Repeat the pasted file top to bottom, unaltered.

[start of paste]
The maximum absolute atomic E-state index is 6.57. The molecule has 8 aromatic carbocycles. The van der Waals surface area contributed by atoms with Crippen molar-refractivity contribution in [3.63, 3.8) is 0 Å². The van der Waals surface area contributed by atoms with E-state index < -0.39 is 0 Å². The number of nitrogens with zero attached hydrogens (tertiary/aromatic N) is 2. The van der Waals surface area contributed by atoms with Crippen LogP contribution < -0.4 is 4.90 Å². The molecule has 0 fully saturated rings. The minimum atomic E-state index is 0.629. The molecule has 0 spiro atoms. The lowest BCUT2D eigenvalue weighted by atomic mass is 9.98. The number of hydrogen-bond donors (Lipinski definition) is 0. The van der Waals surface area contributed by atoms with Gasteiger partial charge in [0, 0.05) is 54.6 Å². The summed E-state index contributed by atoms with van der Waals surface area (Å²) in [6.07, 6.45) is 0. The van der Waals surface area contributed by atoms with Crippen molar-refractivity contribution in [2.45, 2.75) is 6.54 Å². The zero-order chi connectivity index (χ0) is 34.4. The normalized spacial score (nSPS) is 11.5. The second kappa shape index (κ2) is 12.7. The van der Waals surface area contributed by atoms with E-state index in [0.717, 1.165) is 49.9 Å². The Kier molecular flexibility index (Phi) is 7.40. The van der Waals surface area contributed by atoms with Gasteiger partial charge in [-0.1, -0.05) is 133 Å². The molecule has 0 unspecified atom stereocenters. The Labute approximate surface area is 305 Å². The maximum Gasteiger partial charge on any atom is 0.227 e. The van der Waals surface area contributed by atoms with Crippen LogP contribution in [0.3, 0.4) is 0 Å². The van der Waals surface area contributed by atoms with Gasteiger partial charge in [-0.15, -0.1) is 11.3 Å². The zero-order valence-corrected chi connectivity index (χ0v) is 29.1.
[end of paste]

The maximum absolute atomic E-state index is 6.57. The molecule has 8 aromatic carbocycles. The van der Waals surface area contributed by atoms with Crippen molar-refractivity contribution in [3.63, 3.8) is 0 Å². The van der Waals surface area contributed by atoms with E-state index < -0.39 is 0 Å². The number of nitrogens with zero attached hydrogens (tertiary/aromatic N) is 2. The van der Waals surface area contributed by atoms with Crippen LogP contribution < -0.4 is 4.90 Å². The molecule has 0 fully saturated rings. The minimum atomic E-state index is 0.629. The molecule has 0 spiro atoms. The lowest BCUT2D eigenvalue weighted by atomic mass is 9.98. The number of hydrogen-bond donors (Lipinski definition) is 0. The van der Waals surface area contributed by atoms with Gasteiger partial charge in [0, 0.05) is 54.6 Å². The summed E-state index contributed by atoms with van der Waals surface area (Å²) in [6.07, 6.45) is 0. The van der Waals surface area contributed by atoms with Crippen molar-refractivity contribution in [2.45, 2.75) is 6.54 Å². The zero-order chi connectivity index (χ0) is 34.4. The normalized spacial score (nSPS) is 11.5. The second kappa shape index (κ2) is 12.7. The van der Waals surface area contributed by atoms with E-state index in [0.717, 1.165) is 49.9 Å². The Kier molecular flexibility index (Phi) is 7.40. The van der Waals surface area contributed by atoms with Gasteiger partial charge in [-0.1, -0.05) is 133 Å². The molecule has 0 unspecified atom stereocenters. The Labute approximate surface area is 305 Å². The maximum Gasteiger partial charge on any atom is 0.227 e. The van der Waals surface area contributed by atoms with Crippen LogP contribution in [0.3, 0.4) is 0 Å². The van der Waals surface area contributed by atoms with Gasteiger partial charge in [-0.15, -0.1) is 11.3 Å². The zero-order valence-corrected chi connectivity index (χ0v) is 29.1.